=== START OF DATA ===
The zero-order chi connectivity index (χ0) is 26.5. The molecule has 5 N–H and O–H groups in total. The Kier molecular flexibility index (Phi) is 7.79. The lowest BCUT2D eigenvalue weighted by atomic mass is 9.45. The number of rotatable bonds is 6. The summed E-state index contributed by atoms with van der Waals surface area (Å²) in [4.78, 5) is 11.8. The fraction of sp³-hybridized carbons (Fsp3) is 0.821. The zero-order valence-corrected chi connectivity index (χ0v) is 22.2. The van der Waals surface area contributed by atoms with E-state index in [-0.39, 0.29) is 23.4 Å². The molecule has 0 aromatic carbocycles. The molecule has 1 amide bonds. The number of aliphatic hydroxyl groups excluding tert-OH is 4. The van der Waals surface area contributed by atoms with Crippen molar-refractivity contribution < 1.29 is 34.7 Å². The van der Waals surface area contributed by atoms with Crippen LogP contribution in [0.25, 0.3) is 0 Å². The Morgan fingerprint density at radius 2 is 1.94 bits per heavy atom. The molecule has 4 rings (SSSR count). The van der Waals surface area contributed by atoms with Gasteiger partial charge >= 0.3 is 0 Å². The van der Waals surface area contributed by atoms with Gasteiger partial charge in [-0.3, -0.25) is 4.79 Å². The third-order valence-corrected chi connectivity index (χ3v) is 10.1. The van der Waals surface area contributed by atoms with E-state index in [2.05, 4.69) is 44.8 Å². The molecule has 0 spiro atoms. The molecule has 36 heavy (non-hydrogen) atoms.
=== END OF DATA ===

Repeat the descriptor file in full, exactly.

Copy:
The zero-order chi connectivity index (χ0) is 26.5. The molecule has 5 N–H and O–H groups in total. The Kier molecular flexibility index (Phi) is 7.79. The lowest BCUT2D eigenvalue weighted by atomic mass is 9.45. The number of rotatable bonds is 6. The summed E-state index contributed by atoms with van der Waals surface area (Å²) in [4.78, 5) is 11.8. The fraction of sp³-hybridized carbons (Fsp3) is 0.821. The zero-order valence-corrected chi connectivity index (χ0v) is 22.2. The van der Waals surface area contributed by atoms with E-state index in [-0.39, 0.29) is 23.4 Å². The molecule has 0 aromatic carbocycles. The molecule has 1 amide bonds. The number of aliphatic hydroxyl groups excluding tert-OH is 4. The van der Waals surface area contributed by atoms with Crippen molar-refractivity contribution < 1.29 is 34.7 Å². The van der Waals surface area contributed by atoms with Crippen LogP contribution in [0.25, 0.3) is 0 Å². The Morgan fingerprint density at radius 2 is 1.94 bits per heavy atom. The molecule has 4 rings (SSSR count). The van der Waals surface area contributed by atoms with Gasteiger partial charge >= 0.3 is 0 Å². The van der Waals surface area contributed by atoms with Gasteiger partial charge in [-0.3, -0.25) is 4.79 Å². The third-order valence-corrected chi connectivity index (χ3v) is 10.1. The van der Waals surface area contributed by atoms with E-state index in [2.05, 4.69) is 44.8 Å². The molecule has 0 spiro atoms. The molecule has 36 heavy (non-hydrogen) atoms.